When companies search for a new vendor, pricing for a part, sub-assembly, engineered material or long term supply relationship with a contract manufacturer, we all tend to focus on price.
Understanding the factors that define the supplier’s quotation and cost basis is indeed important. Asking for a quotation that splits out the cost of key components and materials, labor, testing and overhead has become SOP in the consumer electronics segment.
One portion of this exercise is the back-and-forth trading of the Bill of Materials. Pinning down the final BOM after the supplier localizes supply of components and ancillary hardware (and the associated sharing of data sheets and qualification of higher risk parts) consumes a lot of time and is critical in sourcing.
We’ve found that an additional exercise is needed to minimize supply risk and guarantee a quality product and good sourcing relationship. That’s the “BOP” or Bill of Process.
A BOP is similar to a BOM in that it chronicles important information about how the product will be fabricated. Rather than listing components and materials, a BOP lists key process steps, machine settings, variables and and the methods used to make your device. It’s a document that the supplier and customer share that helps keep everyone on the same page and provides a useful reference to guide future process audits or help to diagnose a discrepant product.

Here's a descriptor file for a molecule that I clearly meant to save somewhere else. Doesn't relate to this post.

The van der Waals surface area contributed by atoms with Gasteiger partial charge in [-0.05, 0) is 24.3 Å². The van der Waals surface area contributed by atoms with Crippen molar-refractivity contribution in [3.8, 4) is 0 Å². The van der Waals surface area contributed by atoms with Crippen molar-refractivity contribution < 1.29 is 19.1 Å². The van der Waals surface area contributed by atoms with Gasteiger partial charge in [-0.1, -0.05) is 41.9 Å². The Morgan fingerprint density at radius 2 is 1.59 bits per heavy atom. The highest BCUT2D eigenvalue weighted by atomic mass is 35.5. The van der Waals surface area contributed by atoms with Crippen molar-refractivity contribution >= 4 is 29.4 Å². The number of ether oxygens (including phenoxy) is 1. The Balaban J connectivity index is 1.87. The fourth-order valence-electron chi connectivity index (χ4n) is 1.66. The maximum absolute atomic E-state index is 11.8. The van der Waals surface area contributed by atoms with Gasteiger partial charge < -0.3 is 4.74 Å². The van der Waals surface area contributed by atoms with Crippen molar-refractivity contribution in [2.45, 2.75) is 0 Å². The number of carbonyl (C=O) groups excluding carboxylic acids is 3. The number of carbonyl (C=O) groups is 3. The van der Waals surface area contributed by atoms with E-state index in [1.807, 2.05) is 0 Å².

Acknowledging that not every supplier will happily provide the details of their production process, the effort to identify vendors who are open to the concept and extracting the details will pay dividends for you.
To see an example of a simple BOP for a machined 4130 stainless steel part that we use at EastBridge, click here:
I’m not a big fan of adding new acronyms (I remember the advent of the poorly imagined “BAT” or Best Available Technology in the early 90s…).
So, no to BATs, but yes to BOPs for strong and long lasting customer/vendor relationships and quality hardware.
Download pdf: Want Quality Hardware? Use a Bill of Process